Gastroenterologists Wilton CT

This page provides useful content and local businesses that can help with your search for Gastroenterologists. You will find helpful, informative articles about Gastroenterologists, including "How Healing the Leaky Gut Could Heal Your Life". You will also find local businesses that provide the products or services that you are looking for. Please scroll down to find the local resources in Wilton, CT that will answer all of your questions about Gastroenterologists.

Arthur George D'Souza
(203) 762-5588
20 Old Ridgefield Rd
Wilton, CT
Specialty
Gastroenterology

Data Provided By:
Hans-Martin Fuchs, MD
(203) 853-2323
129 Steep Hill Rd
Weston, CT
Specialties
Internal Medicine, Gastroenterology
Gender
Male
Education
Medical School: Med Fak Der Univ Heidelberg, Heidelberg, Germany
Graduation Year: 1967
Hospital
Hospital: Norwalk Hosp, Norwalk, Ct
Group Practice: Gastroenterology & Internal

Data Provided By:
Mark E Gromisch, MD
1005 Smith Ridge Rd
New Canaan, CT
Specialties
Internal Medicine, Gastroenterology
Gender
Male
Education
Medical School: New York Med Coll, Valhalla Ny 10595
Graduation Year: 1983

Data Provided By:
Frank S Sammarco
(203) 838-4000
761 Main Ave
Norwalk, CT
Specialty
Gastroenterology

Data Provided By:
James Tracey
(203) 852-2372
24 Stevens St
Norwalk, CT
Specialty
Gastroenterology

Data Provided By:
Arthur G Dsouza, MD
(203) 762-5588
PO Box 793
Wilton, CT
Specialties
Gastroenterology
Gender
Male
Education
Graduation Year: 2007

Data Provided By:
Claudia B Gruss, MD
(203) 544-9517
PO Box 270
Georgetown, CT
Specialties
Gastroenterology
Gender
Female
Education
Medical School: Brown Univ Program In Med, Providence Ri 02912
Graduation Year: 1977

Data Provided By:
James Matthew McClane, MD
148 East Ave Ste 3B
Norwalk, CT
Gender
Male
Education
Medical School: Cornell Univ Med Coll, New York Ny 10021
Graduation Year: 1995

Data Provided By:
Dr.Mark Glassman
(203) 853-7170
149 East Ave # 39
Norwalk, CT
Gender
M
Education
Medical School: Suny At Buffalo Sch Of Med & Biomedical Sci
Year of Graduation: 1978
Speciality
Gastroenterologist
General Information
Accepting New Patients: Yes
RateMD Rating
4.6, out of 5 based on 5, reviews.

Data Provided By:
Dennis M Meighan, DO
(203) 838-4000
520 West Ave
Norwalk, CT
Specialties
Gastroenterology, Internal Medicine
Gender
Male
Education
Medical School: Univ Of New England, Coll Of Osteo Med, Biddeford Me 04005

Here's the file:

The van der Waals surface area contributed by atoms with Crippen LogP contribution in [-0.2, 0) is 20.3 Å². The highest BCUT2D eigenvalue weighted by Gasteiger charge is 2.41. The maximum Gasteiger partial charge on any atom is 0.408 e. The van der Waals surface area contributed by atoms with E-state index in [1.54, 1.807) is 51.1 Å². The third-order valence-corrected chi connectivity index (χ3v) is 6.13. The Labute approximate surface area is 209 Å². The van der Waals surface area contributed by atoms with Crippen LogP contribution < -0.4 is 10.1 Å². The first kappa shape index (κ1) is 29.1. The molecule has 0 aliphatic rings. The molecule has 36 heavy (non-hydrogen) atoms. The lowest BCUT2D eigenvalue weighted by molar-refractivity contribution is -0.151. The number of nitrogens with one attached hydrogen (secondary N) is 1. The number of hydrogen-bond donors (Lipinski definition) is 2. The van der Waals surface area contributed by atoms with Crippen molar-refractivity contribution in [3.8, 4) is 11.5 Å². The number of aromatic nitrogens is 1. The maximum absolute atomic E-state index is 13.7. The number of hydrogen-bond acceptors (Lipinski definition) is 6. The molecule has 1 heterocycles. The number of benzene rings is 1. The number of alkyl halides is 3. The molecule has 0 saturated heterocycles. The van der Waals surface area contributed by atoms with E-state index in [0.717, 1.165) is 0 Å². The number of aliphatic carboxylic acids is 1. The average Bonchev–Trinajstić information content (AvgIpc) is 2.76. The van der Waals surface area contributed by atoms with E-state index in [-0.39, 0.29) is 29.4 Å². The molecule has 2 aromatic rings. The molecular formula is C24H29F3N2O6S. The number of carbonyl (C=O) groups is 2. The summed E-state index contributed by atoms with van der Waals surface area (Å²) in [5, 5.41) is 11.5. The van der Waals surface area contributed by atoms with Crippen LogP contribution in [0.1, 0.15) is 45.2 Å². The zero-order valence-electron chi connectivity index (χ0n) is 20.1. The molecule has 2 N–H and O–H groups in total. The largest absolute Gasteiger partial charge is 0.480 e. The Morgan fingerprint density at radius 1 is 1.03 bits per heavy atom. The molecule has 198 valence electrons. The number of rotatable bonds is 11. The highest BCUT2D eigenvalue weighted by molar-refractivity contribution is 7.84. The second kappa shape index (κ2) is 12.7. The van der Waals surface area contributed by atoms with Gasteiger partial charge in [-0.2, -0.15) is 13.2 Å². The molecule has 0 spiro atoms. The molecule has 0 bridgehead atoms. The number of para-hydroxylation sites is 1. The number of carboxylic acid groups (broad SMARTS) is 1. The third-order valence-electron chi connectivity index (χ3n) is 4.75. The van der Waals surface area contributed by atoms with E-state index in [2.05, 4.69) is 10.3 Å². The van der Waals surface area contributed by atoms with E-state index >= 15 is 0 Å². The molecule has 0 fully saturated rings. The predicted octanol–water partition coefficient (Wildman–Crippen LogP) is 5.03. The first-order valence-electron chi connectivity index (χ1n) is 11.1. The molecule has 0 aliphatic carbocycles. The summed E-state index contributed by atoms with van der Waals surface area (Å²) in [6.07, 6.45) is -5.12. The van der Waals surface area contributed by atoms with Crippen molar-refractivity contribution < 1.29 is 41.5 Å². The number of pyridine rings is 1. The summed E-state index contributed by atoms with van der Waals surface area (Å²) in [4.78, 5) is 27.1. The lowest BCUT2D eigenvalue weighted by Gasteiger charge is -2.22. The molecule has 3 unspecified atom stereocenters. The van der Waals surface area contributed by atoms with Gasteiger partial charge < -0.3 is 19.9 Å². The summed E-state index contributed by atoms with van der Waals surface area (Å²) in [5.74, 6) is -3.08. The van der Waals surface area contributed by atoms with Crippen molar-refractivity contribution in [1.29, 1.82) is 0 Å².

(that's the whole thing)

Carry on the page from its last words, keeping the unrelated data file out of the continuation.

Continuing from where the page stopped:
Graduation Year: 1982
Hospital
Hospital: Norwalk Hosp, Norwalk, Ct
Group Practice: Riback Meighan & Sammarco

Data Provided By:
Data Provided By:

How Healing the Leaky Gut Could Heal Your Life

by Lissa Rankin, OB/GYN

What do your intestines have to do with mojo? EVERYTHING! Sure, you can be vital , even if you’re ill. But if you have leaky gut syndrome, it might manifest in ways you would never expect, such as depression, chronic fatigue syndrome, food allergies, gas and bloating, or the inability to find relief from other diseases, even when adequately treated.

What is leaky gut syndrome?

Good question. I’m a doctor and I never heard about it at Duke or Northwestern, where I trained. While conventional medicine doesn’t recognize the existence of “leaky gut” syndrome, many naturopathic and integrative medicine doctors believe that a “leaky gut” can impair the natural healing process of the body and impede both traditional and alternative treatments.

In theory, leaky gut syndrome results from damage to the intestinal lining that leads to a state of intestinal hyperpermeability, allowing undigested proteins, fats, waste, bacteria, and other toxins to “leak” through the gut membrane, which should only allow healthy nutrients through. These particles can then wind up in the blood stream and lymphatic system, where the immune system tries to come to the rescue to eliminate these unwanted intruders, triggering an auto-immune response. While a natural immune response is usually a good thing, too much can lead to a state of inflammation, which wreaks havoc in ways you may never relate to gastrointestinal function. A normal intestinal lining brilliantly lets good stuff through, while screening bad stuff out, allowing it to be excreted as waste. But when this membrane is impaired, beware!

What kinds of symptoms might result from leaky gut?

Common early symptoms include gas, bloating, and fatigue, which should not be considered normal. These harbingers of other stuff brewing may be your only clue that your intestines need to be healed. If time goes by, you may wind up with chronic fatigue, skin rashes like eczema, psoriasis, or even chronic vulvar itching, food allergies, gluten intolerance, memory problems, mood disorders, body aches and joint pains, and other vague, seemingly unrelated conditions.

Why has my doctor never heard of this?

Nobody ever taught me about leaky gut syndrome in medical school, and unless you’re out there researching and self-educating yourself about complementary and alternative medicine treatments, you would never hear about it. Why is that? We Western docs are research fanatics, and the trust of the matter is that most of the expensive research that fuels modern medicine is sponsored by drug companies hoping to prove that their product works. Once they’ve proved it in randomized controlled trials, it becomes mainstream. Because there is no “drug” to treat leaky gut syndrome and nobody has paid to perform big studies, we just don’t have a lot of data out there in the mainstream medical literature, so it falls largely into the realm of what traditional docs call “anecdotal medicine” (and d...

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